I can’t say it better than that. I’ll just add that while Nelder focuses on transportation, the same basic political-economy framework applies to electricity. We built our houses and industries on the assumption of cheap electricity; those practices, codes, and regulations are still embedded in our construction and manufacturing sectors. We built our power transmission lines on the assumption of large, remote power plants. Coal has plenty of lobbying muscle in its own right, but it’s nothing compared to the heavy lifting that utillites, heavy industry, and construction & manufacturing industries do for it.
The simple fact is that modern industrial society was built by, around, and for fossil fuels. The assumption of cheap, concentrated sources of energy is embedded into all of our institutions and practices. Maintaining our status quo industrial infrastructure — a cost that absolutely dwarfs direct subsidies to fossil fuels — is an investment in fossil-fuel dominance. And we pay it every year, even as we pay the rising costs it imposes on us.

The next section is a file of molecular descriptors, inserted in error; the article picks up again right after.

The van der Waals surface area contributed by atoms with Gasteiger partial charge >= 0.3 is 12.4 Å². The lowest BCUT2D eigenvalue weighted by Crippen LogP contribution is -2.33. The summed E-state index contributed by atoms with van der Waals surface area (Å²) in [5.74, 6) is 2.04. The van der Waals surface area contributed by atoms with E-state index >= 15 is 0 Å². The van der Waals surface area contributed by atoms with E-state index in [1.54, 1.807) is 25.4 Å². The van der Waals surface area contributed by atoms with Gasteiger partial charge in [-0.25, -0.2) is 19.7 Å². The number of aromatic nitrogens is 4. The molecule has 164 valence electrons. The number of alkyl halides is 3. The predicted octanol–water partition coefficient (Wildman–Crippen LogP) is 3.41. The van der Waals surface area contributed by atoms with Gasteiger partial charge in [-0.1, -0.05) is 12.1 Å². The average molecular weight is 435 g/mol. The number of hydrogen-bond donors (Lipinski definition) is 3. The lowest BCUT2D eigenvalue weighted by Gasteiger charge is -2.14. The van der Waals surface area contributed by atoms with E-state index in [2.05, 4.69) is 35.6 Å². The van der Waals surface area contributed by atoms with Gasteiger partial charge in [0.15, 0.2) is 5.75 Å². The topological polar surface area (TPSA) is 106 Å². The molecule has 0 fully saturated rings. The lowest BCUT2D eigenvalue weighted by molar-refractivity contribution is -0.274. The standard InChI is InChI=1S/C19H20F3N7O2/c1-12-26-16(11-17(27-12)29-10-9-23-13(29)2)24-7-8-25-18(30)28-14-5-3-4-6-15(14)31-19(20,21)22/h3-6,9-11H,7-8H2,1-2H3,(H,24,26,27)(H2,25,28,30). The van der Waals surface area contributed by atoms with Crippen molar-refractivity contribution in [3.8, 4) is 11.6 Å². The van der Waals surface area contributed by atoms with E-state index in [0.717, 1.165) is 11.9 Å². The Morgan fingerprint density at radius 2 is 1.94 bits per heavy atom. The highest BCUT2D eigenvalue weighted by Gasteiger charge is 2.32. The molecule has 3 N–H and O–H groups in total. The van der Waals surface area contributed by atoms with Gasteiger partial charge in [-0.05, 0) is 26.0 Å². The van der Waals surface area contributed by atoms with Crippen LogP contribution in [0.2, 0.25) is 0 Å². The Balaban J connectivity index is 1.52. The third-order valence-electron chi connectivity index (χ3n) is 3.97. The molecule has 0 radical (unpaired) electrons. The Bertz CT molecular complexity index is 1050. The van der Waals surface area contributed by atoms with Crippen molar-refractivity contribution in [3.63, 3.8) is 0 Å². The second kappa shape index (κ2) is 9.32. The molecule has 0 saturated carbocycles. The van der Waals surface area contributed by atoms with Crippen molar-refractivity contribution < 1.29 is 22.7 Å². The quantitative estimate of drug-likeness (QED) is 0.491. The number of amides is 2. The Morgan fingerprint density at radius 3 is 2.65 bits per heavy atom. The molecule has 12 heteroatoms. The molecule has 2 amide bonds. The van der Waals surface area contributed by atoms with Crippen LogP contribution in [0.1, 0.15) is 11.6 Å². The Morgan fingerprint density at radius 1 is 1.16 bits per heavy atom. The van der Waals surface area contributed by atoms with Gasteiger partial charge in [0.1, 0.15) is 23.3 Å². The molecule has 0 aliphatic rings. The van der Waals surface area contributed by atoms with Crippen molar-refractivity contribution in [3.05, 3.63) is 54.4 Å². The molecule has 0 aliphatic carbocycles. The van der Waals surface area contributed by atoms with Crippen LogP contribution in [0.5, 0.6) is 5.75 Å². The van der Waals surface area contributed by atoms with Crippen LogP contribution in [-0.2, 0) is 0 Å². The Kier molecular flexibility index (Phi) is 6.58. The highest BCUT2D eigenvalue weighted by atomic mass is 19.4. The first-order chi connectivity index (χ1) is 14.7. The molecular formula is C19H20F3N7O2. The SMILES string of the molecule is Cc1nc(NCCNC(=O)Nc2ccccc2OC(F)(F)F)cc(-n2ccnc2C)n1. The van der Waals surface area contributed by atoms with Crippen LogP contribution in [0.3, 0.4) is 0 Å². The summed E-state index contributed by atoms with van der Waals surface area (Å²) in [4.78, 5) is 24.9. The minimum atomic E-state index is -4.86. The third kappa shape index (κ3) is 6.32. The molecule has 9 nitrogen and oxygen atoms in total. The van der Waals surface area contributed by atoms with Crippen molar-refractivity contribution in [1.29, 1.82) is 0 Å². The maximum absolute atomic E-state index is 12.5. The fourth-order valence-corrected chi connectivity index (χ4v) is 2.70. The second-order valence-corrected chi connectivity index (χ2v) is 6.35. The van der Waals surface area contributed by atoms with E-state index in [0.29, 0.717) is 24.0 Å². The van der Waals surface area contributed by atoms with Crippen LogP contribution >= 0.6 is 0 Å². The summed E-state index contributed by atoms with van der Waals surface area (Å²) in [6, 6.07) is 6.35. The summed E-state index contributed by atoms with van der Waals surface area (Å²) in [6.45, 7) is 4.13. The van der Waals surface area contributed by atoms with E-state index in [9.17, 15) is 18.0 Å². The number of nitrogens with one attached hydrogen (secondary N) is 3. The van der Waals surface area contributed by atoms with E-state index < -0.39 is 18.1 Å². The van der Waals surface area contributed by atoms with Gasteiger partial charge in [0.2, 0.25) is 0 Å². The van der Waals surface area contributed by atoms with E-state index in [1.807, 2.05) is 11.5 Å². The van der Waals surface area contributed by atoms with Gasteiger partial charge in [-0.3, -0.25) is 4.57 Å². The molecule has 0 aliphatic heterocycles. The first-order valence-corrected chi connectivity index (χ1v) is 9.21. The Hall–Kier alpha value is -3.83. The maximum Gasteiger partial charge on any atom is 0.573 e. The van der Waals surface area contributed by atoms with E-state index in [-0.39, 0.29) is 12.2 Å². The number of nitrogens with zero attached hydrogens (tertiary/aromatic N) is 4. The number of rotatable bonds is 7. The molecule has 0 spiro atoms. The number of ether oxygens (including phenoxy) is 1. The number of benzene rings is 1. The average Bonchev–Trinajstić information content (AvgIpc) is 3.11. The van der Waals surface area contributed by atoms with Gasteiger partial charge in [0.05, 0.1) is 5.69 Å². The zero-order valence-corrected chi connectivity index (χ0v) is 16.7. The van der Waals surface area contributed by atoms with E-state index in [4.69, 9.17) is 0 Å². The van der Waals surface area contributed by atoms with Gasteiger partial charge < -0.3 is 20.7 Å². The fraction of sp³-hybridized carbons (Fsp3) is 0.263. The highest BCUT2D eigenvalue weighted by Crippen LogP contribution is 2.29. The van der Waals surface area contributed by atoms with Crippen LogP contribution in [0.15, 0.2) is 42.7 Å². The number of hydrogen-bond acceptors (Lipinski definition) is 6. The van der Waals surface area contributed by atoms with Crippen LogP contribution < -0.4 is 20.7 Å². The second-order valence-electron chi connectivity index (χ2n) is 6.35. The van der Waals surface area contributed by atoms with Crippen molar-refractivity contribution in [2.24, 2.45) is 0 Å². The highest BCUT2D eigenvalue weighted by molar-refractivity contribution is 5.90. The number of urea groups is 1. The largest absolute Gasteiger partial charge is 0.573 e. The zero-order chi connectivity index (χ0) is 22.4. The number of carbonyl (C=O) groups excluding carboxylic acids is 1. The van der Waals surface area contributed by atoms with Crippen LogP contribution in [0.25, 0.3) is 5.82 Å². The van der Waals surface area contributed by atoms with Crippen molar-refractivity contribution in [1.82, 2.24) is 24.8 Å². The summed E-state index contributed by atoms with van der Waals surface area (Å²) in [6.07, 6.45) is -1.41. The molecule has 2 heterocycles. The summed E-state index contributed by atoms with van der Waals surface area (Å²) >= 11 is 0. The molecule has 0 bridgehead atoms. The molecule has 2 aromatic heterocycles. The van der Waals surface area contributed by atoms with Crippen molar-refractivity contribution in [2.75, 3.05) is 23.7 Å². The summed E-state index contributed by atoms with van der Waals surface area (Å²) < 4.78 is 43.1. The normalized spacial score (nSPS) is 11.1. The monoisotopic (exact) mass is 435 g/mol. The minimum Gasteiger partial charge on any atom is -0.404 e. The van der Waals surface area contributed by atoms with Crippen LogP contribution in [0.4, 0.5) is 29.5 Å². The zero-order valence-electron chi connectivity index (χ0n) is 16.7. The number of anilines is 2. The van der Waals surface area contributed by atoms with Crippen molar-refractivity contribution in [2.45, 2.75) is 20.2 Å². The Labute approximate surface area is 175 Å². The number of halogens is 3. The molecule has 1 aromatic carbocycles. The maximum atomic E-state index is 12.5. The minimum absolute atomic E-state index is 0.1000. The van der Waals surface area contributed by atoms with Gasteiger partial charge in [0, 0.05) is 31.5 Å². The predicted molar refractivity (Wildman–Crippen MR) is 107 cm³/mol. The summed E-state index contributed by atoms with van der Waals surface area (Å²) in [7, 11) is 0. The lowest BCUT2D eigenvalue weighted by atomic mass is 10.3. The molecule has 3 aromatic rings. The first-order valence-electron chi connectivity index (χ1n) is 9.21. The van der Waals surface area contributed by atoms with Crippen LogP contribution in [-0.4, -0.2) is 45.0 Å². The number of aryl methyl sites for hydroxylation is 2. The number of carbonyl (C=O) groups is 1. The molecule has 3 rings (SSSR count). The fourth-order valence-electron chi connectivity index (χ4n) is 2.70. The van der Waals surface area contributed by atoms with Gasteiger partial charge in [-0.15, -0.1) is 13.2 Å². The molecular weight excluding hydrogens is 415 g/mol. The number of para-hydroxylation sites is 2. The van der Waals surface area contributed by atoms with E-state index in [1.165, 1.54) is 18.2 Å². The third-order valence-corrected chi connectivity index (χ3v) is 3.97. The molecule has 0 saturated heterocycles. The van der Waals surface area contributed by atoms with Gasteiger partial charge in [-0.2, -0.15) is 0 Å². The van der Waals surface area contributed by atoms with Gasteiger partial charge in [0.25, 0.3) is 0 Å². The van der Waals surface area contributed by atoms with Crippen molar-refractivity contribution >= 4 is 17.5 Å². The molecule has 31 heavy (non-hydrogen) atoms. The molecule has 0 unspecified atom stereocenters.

Viewed in this light, fossil fuels and renewables are not really “competing” on some common “playing field.” Fossil fuels built the field; it is designed for their game. Renewables don’t just have to produce energy at competitive prices, they must bring along with them new applications, new infrastructure, new institutions and practices. To switch from fossil fuels to renewable energy is not like going from Coke to Pepsi; it is to build a new world.